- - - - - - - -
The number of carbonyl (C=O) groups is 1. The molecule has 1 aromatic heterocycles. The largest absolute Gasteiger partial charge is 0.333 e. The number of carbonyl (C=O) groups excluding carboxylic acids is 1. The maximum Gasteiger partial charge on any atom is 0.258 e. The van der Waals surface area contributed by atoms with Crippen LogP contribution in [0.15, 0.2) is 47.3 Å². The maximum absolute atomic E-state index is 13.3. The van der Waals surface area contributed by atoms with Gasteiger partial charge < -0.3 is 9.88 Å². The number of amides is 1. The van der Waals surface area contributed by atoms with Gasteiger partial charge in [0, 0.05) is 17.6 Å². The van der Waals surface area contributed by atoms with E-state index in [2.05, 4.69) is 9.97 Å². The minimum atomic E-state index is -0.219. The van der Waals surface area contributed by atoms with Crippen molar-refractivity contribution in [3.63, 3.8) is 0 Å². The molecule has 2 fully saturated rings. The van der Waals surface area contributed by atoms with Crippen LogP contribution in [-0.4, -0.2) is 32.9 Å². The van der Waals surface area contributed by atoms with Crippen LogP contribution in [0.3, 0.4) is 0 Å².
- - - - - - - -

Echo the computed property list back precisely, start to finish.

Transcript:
The number of carbonyl (C=O) groups is 1. The molecule has 1 aromatic heterocycles. The largest absolute Gasteiger partial charge is 0.333 e. The number of carbonyl (C=O) groups excluding carboxylic acids is 1. The maximum Gasteiger partial charge on any atom is 0.258 e. The van der Waals surface area contributed by atoms with Crippen LogP contribution in [0.15, 0.2) is 47.3 Å². The maximum absolute atomic E-state index is 13.3. The van der Waals surface area contributed by atoms with Gasteiger partial charge < -0.3 is 9.88 Å². The number of amides is 1. The van der Waals surface area contributed by atoms with Gasteiger partial charge in [0, 0.05) is 17.6 Å². The van der Waals surface area contributed by atoms with E-state index in [2.05, 4.69) is 9.97 Å². The minimum atomic E-state index is -0.219. The van der Waals surface area contributed by atoms with Crippen molar-refractivity contribution in [3.63, 3.8) is 0 Å². The molecule has 2 fully saturated rings. The van der Waals surface area contributed by atoms with Crippen LogP contribution in [-0.4, -0.2) is 32.9 Å². The van der Waals surface area contributed by atoms with Crippen LogP contribution in [0.3, 0.4) is 0 Å².